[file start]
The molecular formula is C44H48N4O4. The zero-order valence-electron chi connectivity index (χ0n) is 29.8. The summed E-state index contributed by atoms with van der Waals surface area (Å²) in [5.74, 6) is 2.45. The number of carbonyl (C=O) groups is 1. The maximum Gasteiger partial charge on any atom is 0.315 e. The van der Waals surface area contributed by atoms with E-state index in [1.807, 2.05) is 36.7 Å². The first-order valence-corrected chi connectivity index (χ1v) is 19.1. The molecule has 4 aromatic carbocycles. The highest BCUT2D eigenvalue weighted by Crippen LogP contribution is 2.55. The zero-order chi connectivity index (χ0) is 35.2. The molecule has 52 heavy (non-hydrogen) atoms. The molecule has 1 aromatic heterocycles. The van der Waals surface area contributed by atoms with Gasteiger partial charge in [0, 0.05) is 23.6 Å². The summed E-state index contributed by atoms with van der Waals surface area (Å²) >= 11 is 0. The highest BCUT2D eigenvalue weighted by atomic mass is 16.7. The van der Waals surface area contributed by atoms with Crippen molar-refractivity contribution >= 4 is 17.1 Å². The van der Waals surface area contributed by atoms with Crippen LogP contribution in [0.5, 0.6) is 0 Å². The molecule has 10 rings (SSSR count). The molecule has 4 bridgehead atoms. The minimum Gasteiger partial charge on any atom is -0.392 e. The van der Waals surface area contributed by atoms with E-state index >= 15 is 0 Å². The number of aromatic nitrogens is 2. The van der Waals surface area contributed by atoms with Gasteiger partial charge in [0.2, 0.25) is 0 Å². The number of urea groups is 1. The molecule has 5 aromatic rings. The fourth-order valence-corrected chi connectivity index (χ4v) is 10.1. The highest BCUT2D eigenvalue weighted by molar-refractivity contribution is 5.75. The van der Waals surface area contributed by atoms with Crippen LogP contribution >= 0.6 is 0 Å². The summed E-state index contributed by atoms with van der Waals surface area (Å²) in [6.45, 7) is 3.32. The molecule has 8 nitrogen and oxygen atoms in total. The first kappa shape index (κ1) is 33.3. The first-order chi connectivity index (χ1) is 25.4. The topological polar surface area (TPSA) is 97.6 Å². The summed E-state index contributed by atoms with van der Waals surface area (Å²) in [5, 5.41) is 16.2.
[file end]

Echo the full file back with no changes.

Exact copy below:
The molecular formula is C44H48N4O4. The zero-order valence-electron chi connectivity index (χ0n) is 29.8. The summed E-state index contributed by atoms with van der Waals surface area (Å²) in [5.74, 6) is 2.45. The number of carbonyl (C=O) groups is 1. The maximum Gasteiger partial charge on any atom is 0.315 e. The van der Waals surface area contributed by atoms with E-state index in [1.807, 2.05) is 36.7 Å². The first-order valence-corrected chi connectivity index (χ1v) is 19.1. The molecule has 4 aromatic carbocycles. The highest BCUT2D eigenvalue weighted by Crippen LogP contribution is 2.55. The zero-order chi connectivity index (χ0) is 35.2. The molecule has 52 heavy (non-hydrogen) atoms. The molecule has 1 aromatic heterocycles. The van der Waals surface area contributed by atoms with Gasteiger partial charge in [0, 0.05) is 23.6 Å². The summed E-state index contributed by atoms with van der Waals surface area (Å²) >= 11 is 0. The highest BCUT2D eigenvalue weighted by atomic mass is 16.7. The van der Waals surface area contributed by atoms with Crippen molar-refractivity contribution >= 4 is 17.1 Å². The van der Waals surface area contributed by atoms with Crippen LogP contribution in [0.5, 0.6) is 0 Å². The molecule has 10 rings (SSSR count). The molecule has 4 bridgehead atoms. The minimum Gasteiger partial charge on any atom is -0.392 e. The van der Waals surface area contributed by atoms with E-state index >= 15 is 0 Å². The number of aromatic nitrogens is 2. The van der Waals surface area contributed by atoms with Gasteiger partial charge in [0.2, 0.25) is 0 Å². The number of urea groups is 1. The molecule has 5 aromatic rings. The fourth-order valence-corrected chi connectivity index (χ4v) is 10.1. The highest BCUT2D eigenvalue weighted by molar-refractivity contribution is 5.75. The van der Waals surface area contributed by atoms with Crippen LogP contribution >= 0.6 is 0 Å². The summed E-state index contributed by atoms with van der Waals surface area (Å²) in [6.45, 7) is 3.32. The molecule has 8 nitrogen and oxygen atoms in total. The first kappa shape index (κ1) is 33.3. The first-order chi connectivity index (χ1) is 25.4. The topological polar surface area (TPSA) is 97.6 Å². The summed E-state index contributed by atoms with van der Waals surface area (Å²) in [5, 5.41) is 16.2.